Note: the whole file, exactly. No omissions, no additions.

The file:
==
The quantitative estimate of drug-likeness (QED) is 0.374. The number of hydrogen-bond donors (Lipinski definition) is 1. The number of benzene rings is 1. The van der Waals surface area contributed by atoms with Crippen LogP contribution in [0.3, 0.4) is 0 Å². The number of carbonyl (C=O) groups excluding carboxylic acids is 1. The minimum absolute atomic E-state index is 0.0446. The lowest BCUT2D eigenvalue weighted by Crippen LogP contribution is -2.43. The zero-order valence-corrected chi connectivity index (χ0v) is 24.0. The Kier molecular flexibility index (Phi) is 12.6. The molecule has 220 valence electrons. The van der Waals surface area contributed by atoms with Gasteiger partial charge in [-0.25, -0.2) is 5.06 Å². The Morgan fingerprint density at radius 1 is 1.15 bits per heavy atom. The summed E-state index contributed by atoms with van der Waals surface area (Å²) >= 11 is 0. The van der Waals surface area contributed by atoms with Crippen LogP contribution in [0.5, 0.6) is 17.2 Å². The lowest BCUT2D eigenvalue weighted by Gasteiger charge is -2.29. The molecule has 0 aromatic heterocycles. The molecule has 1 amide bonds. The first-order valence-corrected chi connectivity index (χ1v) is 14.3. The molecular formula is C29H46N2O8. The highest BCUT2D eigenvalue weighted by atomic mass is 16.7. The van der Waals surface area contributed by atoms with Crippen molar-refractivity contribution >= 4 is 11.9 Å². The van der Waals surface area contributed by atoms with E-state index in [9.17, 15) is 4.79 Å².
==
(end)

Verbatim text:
The quantitative estimate of drug-likeness (QED) is 0.374. The number of hydrogen-bond donors (Lipinski definition) is 1. The number of benzene rings is 1. The van der Waals surface area contributed by atoms with Crippen LogP contribution in [0.3, 0.4) is 0 Å². The number of carbonyl (C=O) groups excluding carboxylic acids is 1. The minimum absolute atomic E-state index is 0.0446. The lowest BCUT2D eigenvalue weighted by Crippen LogP contribution is -2.43. The zero-order valence-corrected chi connectivity index (χ0v) is 24.0. The Kier molecular flexibility index (Phi) is 12.6. The molecule has 220 valence electrons. The van der Waals surface area contributed by atoms with Gasteiger partial charge in [-0.25, -0.2) is 5.06 Å². The Morgan fingerprint density at radius 1 is 1.15 bits per heavy atom. The summed E-state index contributed by atoms with van der Waals surface area (Å²) >= 11 is 0. The van der Waals surface area contributed by atoms with Crippen LogP contribution in [0.5, 0.6) is 17.2 Å². The lowest BCUT2D eigenvalue weighted by Gasteiger charge is -2.29. The molecule has 0 aromatic heterocycles. The molecule has 1 amide bonds. The first-order valence-corrected chi connectivity index (χ1v) is 14.3. The molecular formula is C29H46N2O8. The highest BCUT2D eigenvalue weighted by atomic mass is 16.7. The van der Waals surface area contributed by atoms with Crippen molar-refractivity contribution >= 4 is 11.9 Å². The van der Waals surface area contributed by atoms with E-state index in [9.17, 15) is 4.79 Å².